Recruiting Top Talent in Israel
Israeli Top Talent
Israel’s vibrant economy makes it a prime target for international investment – and a well-educated and highly motivated workforce is at the heart of Israel’s economic growth.
International companies moving into the Israeli economy must tap into this rich source of talent but taking the first step can be a daunting prospect. This is the perfect occasion to bring in a specialist to oversee the process for you.
Bradford Jacobs’ benchmark platforms as a Professional Employer Organization (PEO) have worldwide reach and include a total understanding of the challenging complexity and potential of the Israeli economy and employment market. You can trust Bradford Jacobs to put the brightest talent in place for your company.
The Recruitment Process in Israel
Networking and market knowledge are key to recruiting in Israel, where it is estimated around half of upcoming positions are never advertised. Expats planning to relocate can find the transition particularly difficult without some knowledge of Hebrew, while employment agencies tend to represent only those job-searchers already based in Israel.
Aliyah organizations can assist foreigners with proven Jewish heritage to find work in the country, as they are automatically considered Israeli citizens through the ‘right to return’.
Incoming foreigners will need to be highly qualified for their targeted sectors as employers tend to favor Israeli applicants from the intensely competitive employment market. Accountants, medical and healthcare professionals, software engineers and IT specialists vie for the most sought-after positions.
- The candidate must have a job offer and work permit before applying for a B1 Work Visa. It is a criminal offence to work without one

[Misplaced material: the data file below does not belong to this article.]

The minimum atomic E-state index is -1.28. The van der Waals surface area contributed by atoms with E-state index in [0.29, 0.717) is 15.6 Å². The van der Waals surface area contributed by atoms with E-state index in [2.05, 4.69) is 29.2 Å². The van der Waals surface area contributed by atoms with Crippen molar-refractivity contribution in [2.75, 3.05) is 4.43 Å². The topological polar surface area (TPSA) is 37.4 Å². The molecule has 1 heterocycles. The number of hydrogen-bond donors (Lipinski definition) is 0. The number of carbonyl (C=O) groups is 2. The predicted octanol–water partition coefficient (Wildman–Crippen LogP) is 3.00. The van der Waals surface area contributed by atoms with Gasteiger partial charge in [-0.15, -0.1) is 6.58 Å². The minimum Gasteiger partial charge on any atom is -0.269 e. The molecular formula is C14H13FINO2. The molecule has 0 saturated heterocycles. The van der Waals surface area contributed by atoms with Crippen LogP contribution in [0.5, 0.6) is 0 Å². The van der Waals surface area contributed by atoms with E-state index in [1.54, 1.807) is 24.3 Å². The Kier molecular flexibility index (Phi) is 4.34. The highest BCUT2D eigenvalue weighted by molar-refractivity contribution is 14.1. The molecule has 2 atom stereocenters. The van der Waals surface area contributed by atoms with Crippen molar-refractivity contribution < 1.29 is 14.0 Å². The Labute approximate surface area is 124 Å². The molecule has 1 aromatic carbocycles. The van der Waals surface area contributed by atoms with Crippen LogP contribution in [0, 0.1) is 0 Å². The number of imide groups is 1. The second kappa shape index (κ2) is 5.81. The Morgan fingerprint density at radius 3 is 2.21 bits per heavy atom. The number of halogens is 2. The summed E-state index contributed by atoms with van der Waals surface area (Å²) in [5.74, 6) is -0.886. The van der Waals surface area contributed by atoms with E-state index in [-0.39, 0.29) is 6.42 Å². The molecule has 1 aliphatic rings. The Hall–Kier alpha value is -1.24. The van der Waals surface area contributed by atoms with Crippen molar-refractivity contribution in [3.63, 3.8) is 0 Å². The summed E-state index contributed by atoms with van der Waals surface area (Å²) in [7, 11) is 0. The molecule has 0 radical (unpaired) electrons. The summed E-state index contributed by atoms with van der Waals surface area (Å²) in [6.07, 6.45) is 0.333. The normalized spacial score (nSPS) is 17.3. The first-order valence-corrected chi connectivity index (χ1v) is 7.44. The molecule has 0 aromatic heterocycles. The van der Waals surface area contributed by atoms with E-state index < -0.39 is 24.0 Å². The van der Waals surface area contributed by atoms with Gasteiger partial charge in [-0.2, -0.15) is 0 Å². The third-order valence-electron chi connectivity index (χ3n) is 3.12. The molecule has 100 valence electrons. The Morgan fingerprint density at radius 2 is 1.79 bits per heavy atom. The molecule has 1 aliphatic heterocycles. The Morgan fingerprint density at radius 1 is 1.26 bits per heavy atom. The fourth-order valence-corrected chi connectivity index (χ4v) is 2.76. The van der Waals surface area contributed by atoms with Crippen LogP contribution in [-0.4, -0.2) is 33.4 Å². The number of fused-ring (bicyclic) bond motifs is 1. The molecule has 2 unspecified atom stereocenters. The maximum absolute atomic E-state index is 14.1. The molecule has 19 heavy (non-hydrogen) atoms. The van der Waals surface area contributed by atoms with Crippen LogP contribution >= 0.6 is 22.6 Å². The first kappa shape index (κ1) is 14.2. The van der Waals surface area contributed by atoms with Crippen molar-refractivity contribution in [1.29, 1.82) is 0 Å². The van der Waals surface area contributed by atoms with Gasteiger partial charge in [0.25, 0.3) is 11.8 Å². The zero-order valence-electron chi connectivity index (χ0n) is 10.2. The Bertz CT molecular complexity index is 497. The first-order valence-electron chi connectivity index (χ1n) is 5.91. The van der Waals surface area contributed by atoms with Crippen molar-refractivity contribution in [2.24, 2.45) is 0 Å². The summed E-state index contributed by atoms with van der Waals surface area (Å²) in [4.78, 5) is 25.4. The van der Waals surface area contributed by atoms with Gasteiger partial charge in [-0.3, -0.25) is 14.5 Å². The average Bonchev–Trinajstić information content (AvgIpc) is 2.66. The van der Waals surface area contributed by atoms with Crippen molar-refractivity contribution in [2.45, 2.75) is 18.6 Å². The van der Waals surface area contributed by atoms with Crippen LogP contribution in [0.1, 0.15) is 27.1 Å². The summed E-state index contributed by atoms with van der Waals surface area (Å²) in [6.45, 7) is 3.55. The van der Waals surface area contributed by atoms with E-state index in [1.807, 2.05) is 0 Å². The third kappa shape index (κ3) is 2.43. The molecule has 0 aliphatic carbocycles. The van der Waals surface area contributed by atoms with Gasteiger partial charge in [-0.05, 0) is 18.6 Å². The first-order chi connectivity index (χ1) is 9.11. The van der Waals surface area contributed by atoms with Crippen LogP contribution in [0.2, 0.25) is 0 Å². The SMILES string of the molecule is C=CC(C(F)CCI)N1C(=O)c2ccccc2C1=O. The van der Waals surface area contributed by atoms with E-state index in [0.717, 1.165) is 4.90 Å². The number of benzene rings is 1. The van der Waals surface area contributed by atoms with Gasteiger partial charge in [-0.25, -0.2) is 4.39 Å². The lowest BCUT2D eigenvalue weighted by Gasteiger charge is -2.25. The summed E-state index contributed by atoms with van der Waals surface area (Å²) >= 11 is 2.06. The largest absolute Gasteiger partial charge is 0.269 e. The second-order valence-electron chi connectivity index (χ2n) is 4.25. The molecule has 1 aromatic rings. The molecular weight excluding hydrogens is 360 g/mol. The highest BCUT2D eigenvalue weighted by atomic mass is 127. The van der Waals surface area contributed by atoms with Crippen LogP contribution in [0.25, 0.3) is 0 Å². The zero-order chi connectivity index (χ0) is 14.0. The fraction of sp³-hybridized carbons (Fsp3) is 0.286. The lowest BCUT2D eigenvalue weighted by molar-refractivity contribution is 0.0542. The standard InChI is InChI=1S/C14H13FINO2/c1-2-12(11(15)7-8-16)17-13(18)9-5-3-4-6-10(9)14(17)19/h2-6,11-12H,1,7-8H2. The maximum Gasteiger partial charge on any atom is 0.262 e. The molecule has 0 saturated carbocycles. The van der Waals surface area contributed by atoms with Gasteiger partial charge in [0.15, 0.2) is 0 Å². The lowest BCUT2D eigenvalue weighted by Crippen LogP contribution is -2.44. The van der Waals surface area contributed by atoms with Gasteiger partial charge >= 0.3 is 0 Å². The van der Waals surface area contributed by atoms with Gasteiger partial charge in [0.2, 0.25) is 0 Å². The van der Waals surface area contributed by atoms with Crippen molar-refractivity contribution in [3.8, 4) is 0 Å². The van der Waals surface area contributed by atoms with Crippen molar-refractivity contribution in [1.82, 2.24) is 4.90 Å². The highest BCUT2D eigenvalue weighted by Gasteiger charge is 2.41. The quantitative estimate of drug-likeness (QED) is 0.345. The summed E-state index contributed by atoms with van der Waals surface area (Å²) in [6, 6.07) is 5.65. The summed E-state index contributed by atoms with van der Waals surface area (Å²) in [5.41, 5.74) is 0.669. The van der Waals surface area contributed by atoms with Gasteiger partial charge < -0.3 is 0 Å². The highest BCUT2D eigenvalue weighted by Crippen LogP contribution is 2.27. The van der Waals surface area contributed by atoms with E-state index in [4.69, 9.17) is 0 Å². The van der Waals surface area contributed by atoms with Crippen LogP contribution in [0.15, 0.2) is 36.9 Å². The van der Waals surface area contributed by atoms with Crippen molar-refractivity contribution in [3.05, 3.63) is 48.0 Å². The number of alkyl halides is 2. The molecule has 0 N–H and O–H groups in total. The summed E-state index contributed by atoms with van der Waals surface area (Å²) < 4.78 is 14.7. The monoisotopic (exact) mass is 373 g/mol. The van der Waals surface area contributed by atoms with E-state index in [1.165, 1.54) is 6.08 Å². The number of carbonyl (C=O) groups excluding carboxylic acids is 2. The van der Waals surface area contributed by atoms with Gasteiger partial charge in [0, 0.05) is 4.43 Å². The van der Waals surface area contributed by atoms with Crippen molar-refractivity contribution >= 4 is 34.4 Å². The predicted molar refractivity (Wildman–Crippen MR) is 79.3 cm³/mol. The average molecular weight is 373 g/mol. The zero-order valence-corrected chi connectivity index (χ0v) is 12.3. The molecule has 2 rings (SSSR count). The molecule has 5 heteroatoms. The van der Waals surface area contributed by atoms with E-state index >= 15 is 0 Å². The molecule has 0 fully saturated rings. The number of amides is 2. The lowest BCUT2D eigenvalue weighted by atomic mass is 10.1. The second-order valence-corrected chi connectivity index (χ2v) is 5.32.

- Complying with the provisions of the Income Tax Ordinance, for both nationals and non-residents covering wages, dividends, assets
- Registering with the social security for remitting contributions to the National Insurance Institute
- Filing annual tax returns on a calendar year basis
- Remitting withheld taxes by the 15th of the following month’s deadline
- Creating employment contracts
- Calculating monthly salary and tax contributions to be remitted
- Creating pay slips, which under Israeli accountancy rules must be divided into various sections
- Salaries must be paid by the ninth of the following month
Legal Checks on Employees in Israel
- Scope: Screening an applicant’s employment and educational background are allowed with the individual’s permission. Other checks are subject to restrictions.
- Discrimination: Israel’s Equal Opportunities Law protects employees and those applying for jobs against discrimination on the grounds of gender, sexual orientation, sexual harassment, pregnancy, age, nationality or race, religious beliefs, country of origin or political views. Each category is protected by various laws and such questions should not be part of the interview process.
- References: Checks on educational and employment background are common, but they can be made only with the permission of the applicant.
- Criminal Records: Such screening is permitted for government and security positions. Employers providing services to children, the disabled or mentally ill need police confirmation that prospective employees have not been convicted of a sex offence.
- Credit Checks: These can be carried out only with the applicant’s permission, provided such information is directly relevant to the position being applied for.
- Immigration and work permit compliance checks.
Basic Facts on Hiring in Israel